19 March 2018
An investigation on the economic profitability of the informal Senegalese restaurants of roasted sheep called dibiteries, revealed that there is a positive effect of the application of hygiene practices on the economic performance of the dibiteries with a positive net benefit.
Dibiteries are strongly imbedded in the Senegalese food habits, while being known for their lack of hygiene. This situation causes foodborne infections for consumers and shortfalls for the dibiterie owners. Building upon the hypothesis that good knowledge about hygiene practices and their practical application by the dibiterie owners would reduce foodborne infections for consumers and increase the profitability of the dibiteries owners, a team of researchers including Malik Orou Seko, a PhD fellow of Afrique One-ASPIRE, carried out an intervention research project. The aim of this investigation was to grasp the correlation between the profitability of dibiterie owners and their good hygiene practices.
A workshop to present the results of this study was held during a workshop on the 14th of March 2018 at the “Ecole Inter-Etats des Sciences et Médécines Vétérinaires” in Dakar, Senegal. It was in presence of 26 dibiterie owners and officers of the Senegalese livestock departmental service and the hygiene regional service.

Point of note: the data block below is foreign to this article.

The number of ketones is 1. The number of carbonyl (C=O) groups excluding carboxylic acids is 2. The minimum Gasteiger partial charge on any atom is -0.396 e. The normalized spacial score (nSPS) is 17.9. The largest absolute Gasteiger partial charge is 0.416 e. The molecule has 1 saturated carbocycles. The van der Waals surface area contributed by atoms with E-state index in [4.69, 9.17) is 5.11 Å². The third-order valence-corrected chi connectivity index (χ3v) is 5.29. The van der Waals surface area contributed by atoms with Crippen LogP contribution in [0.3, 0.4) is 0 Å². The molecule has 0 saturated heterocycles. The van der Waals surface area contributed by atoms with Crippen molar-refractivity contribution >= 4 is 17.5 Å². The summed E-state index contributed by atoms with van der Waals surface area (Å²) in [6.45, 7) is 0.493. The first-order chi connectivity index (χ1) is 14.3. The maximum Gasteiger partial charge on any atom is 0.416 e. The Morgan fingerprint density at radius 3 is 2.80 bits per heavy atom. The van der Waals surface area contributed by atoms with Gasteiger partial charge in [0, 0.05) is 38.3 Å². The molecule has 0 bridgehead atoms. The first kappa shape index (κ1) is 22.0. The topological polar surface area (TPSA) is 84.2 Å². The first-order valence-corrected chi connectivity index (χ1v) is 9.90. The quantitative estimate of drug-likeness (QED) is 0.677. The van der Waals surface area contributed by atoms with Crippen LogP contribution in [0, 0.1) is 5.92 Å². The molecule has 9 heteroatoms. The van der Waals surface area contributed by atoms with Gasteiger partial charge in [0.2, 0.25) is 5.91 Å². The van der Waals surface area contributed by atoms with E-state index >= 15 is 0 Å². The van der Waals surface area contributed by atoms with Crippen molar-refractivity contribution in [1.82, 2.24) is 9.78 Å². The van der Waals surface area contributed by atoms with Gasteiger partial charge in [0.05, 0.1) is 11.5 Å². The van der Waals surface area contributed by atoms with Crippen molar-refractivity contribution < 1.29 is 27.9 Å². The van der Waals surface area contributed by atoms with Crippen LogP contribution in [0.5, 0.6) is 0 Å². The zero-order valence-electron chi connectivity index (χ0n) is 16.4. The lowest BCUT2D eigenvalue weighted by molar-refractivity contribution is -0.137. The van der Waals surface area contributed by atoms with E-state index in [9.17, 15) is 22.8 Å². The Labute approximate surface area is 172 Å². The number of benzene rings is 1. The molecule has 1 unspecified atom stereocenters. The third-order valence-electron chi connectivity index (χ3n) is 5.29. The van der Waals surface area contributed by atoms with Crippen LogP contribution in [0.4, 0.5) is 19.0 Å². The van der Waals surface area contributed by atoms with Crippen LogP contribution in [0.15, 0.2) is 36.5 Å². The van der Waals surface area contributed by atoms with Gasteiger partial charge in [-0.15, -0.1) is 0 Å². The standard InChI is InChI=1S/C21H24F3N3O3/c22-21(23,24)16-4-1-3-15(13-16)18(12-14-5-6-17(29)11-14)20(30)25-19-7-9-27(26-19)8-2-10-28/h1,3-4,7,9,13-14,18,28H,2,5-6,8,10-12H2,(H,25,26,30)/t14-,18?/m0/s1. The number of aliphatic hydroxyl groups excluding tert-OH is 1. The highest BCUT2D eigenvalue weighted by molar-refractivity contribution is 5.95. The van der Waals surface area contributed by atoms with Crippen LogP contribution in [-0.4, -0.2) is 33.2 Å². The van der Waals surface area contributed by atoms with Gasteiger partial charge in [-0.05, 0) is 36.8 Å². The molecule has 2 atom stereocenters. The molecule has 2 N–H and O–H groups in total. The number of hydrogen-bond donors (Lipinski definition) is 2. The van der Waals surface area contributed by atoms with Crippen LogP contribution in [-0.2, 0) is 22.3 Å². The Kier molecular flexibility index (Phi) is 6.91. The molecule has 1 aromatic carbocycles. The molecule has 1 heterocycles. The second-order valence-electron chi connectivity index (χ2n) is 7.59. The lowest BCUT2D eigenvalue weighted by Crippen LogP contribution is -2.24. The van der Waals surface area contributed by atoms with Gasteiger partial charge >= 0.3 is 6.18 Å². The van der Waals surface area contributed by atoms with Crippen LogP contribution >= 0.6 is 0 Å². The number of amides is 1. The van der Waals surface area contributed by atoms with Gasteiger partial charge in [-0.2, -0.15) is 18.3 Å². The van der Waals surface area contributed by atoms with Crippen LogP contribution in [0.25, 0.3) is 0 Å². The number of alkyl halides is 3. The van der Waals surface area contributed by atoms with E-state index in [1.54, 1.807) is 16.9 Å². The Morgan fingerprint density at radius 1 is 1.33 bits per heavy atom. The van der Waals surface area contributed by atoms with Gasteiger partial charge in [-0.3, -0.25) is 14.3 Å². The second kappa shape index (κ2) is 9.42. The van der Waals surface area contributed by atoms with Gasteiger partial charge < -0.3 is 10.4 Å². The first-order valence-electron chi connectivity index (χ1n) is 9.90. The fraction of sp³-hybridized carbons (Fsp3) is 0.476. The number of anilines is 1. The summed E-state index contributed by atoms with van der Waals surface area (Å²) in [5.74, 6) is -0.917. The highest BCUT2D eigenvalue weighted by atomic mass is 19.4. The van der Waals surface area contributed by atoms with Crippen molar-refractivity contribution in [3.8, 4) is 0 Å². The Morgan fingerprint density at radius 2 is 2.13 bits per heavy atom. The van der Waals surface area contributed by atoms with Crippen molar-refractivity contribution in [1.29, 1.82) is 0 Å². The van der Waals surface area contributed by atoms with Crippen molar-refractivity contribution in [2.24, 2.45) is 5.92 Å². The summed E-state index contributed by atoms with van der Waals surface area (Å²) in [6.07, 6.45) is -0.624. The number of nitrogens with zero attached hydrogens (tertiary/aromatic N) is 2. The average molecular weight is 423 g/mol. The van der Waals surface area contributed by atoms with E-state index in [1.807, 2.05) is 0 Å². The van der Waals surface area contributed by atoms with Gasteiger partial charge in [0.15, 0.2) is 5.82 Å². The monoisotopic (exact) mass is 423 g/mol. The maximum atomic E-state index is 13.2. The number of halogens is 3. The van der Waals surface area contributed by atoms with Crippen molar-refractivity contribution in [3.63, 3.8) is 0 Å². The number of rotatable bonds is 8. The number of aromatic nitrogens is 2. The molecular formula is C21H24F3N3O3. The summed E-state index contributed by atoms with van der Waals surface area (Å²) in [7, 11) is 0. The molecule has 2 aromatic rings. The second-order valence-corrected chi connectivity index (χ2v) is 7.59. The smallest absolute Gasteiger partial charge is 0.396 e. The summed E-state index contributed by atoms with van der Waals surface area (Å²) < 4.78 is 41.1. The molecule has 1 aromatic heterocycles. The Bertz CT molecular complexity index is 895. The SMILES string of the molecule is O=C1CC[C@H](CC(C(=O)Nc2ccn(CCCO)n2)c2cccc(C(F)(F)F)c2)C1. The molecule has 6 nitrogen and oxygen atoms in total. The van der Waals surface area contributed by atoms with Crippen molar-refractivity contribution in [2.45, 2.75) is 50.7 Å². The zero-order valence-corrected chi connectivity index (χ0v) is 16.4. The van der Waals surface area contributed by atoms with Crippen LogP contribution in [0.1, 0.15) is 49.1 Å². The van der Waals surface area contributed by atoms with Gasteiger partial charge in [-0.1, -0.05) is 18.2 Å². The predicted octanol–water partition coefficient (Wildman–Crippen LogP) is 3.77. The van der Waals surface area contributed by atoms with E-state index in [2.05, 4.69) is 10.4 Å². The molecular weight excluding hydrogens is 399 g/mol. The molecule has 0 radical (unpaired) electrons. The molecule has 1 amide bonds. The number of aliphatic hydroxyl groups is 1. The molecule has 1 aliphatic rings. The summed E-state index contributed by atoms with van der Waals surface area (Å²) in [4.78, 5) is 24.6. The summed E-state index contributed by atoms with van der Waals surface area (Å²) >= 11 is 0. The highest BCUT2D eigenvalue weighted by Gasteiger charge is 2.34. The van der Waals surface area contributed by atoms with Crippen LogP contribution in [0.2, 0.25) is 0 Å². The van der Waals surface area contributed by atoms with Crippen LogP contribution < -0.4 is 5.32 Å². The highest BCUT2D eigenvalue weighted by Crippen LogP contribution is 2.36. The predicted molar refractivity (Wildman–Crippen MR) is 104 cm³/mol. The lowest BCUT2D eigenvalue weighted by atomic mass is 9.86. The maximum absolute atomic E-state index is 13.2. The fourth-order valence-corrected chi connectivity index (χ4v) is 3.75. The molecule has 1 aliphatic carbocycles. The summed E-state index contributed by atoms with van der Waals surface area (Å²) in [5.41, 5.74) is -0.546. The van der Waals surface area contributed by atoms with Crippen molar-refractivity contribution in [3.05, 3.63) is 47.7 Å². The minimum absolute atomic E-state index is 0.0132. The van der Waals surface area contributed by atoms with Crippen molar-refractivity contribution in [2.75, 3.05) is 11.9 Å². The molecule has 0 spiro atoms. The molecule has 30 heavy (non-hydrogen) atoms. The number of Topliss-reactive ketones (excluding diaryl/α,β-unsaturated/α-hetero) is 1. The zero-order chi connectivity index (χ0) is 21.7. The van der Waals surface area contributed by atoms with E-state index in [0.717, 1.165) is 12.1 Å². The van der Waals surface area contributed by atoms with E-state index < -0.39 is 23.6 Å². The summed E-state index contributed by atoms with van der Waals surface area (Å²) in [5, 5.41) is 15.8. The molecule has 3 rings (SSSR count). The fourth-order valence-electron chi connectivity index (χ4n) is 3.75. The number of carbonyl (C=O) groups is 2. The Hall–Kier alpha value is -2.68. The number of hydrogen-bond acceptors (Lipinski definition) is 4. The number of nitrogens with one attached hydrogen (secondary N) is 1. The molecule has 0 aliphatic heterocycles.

It was found that the application of good hygiene practice in dibiteries increases the benefit of dibiterie owners. However, further studies must be done to better grasp the interconnections between economic gain and managerial behaviour regarding food safety and customer satisfaction of dibiteries. This is precisely what Malik is doing in the frame of his PhD research with the full support of Afrique One-ASPIRE. This study will allow the set-up of tools for decision-making and control of the risk factors for microbial contamination of roasted meat, through a cost-effective intervention.